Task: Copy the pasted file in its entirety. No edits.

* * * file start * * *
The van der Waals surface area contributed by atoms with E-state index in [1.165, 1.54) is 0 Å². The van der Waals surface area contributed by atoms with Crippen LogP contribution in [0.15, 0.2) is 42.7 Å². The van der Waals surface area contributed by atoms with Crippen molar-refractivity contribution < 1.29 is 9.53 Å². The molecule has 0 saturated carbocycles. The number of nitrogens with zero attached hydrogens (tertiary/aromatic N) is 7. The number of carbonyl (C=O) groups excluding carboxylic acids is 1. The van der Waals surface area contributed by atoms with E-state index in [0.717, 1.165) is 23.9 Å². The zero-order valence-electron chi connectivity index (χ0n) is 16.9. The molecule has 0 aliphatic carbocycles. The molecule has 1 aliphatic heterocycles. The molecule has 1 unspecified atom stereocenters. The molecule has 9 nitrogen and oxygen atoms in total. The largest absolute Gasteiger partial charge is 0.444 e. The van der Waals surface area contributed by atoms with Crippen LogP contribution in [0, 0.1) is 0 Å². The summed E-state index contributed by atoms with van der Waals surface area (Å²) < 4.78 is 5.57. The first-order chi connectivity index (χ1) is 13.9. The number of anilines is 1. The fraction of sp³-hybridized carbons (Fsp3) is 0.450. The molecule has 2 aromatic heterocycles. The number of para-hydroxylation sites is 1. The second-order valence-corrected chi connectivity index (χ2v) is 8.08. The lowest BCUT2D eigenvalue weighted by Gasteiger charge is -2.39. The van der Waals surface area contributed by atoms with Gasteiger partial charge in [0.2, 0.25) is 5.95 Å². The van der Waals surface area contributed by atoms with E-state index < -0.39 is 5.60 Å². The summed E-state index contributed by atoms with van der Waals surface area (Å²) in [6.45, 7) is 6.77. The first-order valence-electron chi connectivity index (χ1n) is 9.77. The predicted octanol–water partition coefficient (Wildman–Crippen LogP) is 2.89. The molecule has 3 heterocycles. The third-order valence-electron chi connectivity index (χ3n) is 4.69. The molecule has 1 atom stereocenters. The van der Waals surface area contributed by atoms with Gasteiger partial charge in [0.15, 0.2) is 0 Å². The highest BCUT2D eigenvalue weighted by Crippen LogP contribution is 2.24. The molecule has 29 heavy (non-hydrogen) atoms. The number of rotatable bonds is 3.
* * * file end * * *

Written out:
The van der Waals surface area contributed by atoms with E-state index in [1.165, 1.54) is 0 Å². The van der Waals surface area contributed by atoms with Crippen LogP contribution in [0.15, 0.2) is 42.7 Å². The van der Waals surface area contributed by atoms with Crippen molar-refractivity contribution < 1.29 is 9.53 Å². The molecule has 0 saturated carbocycles. The number of nitrogens with zero attached hydrogens (tertiary/aromatic N) is 7. The number of carbonyl (C=O) groups excluding carboxylic acids is 1. The van der Waals surface area contributed by atoms with E-state index in [0.717, 1.165) is 23.9 Å². The zero-order valence-electron chi connectivity index (χ0n) is 16.9. The molecule has 0 aliphatic carbocycles. The molecule has 1 aliphatic heterocycles. The molecule has 1 unspecified atom stereocenters. The molecule has 9 nitrogen and oxygen atoms in total. The largest absolute Gasteiger partial charge is 0.444 e. The van der Waals surface area contributed by atoms with Crippen LogP contribution in [0, 0.1) is 0 Å². The summed E-state index contributed by atoms with van der Waals surface area (Å²) < 4.78 is 5.57. The first-order chi connectivity index (χ1) is 13.9. The number of anilines is 1. The fraction of sp³-hybridized carbons (Fsp3) is 0.450. The molecule has 2 aromatic heterocycles. The number of para-hydroxylation sites is 1. The second-order valence-corrected chi connectivity index (χ2v) is 8.08. The lowest BCUT2D eigenvalue weighted by Gasteiger charge is -2.39. The van der Waals surface area contributed by atoms with Gasteiger partial charge in [0.2, 0.25) is 5.95 Å². The van der Waals surface area contributed by atoms with E-state index < -0.39 is 5.60 Å². The summed E-state index contributed by atoms with van der Waals surface area (Å²) in [6.45, 7) is 6.77. The first-order valence-electron chi connectivity index (χ1n) is 9.77. The predicted octanol–water partition coefficient (Wildman–Crippen LogP) is 2.89. The molecule has 3 heterocycles. The third-order valence-electron chi connectivity index (χ3n) is 4.69. The molecule has 1 atom stereocenters. The van der Waals surface area contributed by atoms with Gasteiger partial charge in [0.15, 0.2) is 0 Å². The highest BCUT2D eigenvalue weighted by Crippen LogP contribution is 2.24. The molecule has 29 heavy (non-hydrogen) atoms. The number of rotatable bonds is 3.